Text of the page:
“This will be the second time that the United States has been the main force behind the negotiations for a new climate agreement – with the Kyoto Protocol, we have never ratified it, in the case of the Paris Agreement, we have left it.” The Paris Agreement is the culmination of decades of international efforts to combat climate change. Here`s a little story. Finally, instead of giving China and India a passport to pollution, as Trump asserts, the pact is the first time these two major developing countries have agreed on concrete and ambitious climate commitments. The two countries, which are already poised to be world leaders in renewable energy, have made considerable progress in achieving their Paris goals. And since Trump announced his intention to withdraw the United States from the agreement, the Chinese and Indian leaders have reaffirmed their commitment and continued to implement domestic policies to achieve their goals. On the corporate side, shareholders in major fossil fuel industries are increasingly in a hurry to meet the climate challenge. While the agreement has been welcomed by many, including French President Francois Hollande and UN Secretary-General Ban Ki-moon, criticism has also emerged. James Hansen, a former NASA scientist and climate change expert, expressed anger that most of the agreement is made up of “promises” or goals, not firm commitments.  He called the Paris talks a fraud with “nothing, only promises” and believed that only a generalized tax on CO2 emissions, which is not part of the Paris agreement, would force CO2 emissions down fast enough to avoid the worst effects of global warming.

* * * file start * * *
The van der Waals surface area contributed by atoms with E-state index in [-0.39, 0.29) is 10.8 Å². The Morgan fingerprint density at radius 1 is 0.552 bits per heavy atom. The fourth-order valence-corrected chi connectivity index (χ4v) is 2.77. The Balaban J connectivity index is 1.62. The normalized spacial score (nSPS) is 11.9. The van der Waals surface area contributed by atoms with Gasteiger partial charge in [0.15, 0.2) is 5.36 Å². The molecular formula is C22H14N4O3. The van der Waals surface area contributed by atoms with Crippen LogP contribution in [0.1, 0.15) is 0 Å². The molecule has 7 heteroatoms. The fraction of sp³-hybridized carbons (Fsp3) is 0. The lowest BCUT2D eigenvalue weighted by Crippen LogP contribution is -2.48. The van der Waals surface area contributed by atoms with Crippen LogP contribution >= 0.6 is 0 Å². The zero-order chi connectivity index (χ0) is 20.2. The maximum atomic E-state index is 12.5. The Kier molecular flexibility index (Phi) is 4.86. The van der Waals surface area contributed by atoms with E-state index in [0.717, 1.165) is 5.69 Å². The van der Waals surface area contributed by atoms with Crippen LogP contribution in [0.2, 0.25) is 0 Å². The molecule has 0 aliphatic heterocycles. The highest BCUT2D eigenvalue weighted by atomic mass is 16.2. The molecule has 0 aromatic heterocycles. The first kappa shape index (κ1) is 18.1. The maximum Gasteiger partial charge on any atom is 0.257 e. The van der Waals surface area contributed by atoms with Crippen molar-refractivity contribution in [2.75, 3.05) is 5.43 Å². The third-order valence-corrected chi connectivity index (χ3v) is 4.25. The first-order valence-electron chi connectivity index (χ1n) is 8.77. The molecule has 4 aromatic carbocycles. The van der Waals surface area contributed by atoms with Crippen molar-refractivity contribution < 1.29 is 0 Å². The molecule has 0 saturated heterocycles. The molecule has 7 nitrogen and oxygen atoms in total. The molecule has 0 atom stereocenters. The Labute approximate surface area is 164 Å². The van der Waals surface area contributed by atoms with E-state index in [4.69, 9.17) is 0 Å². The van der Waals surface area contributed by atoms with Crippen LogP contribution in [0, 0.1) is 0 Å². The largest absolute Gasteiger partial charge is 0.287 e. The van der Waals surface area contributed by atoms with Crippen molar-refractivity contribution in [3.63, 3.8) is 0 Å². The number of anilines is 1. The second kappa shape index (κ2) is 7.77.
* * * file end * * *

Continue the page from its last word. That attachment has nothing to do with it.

Over the past three years, U.S. negotiators have participated in UN climate talks, while the government has attempted to use these events to promote fossil fuels. “Being officially outside is clearly damaging to the reputation of the United States,” said Andrew Light, a former senior climate official in the Obama administration. Although the agreement was signed in December 2015, the treaty did not enter into force until November 4, 2016, 30 days after ratification by at least 55 countries representing 55% of global emissions. While mitigation and adjustment require more climate funding, adjustment has generally received less support and has mobilized fewer private sector actions.  A 2014 OECD report showed that in 2014, only 16% of the world`s financial resources were devoted to adaptation to climate change.  The Paris Agreement called for a balance between climate finance between adaptation and mitigation, highlighting in particular the need to strengthen support for adaptation from the parties most affected by climate change, including least developed countries and small island developing states.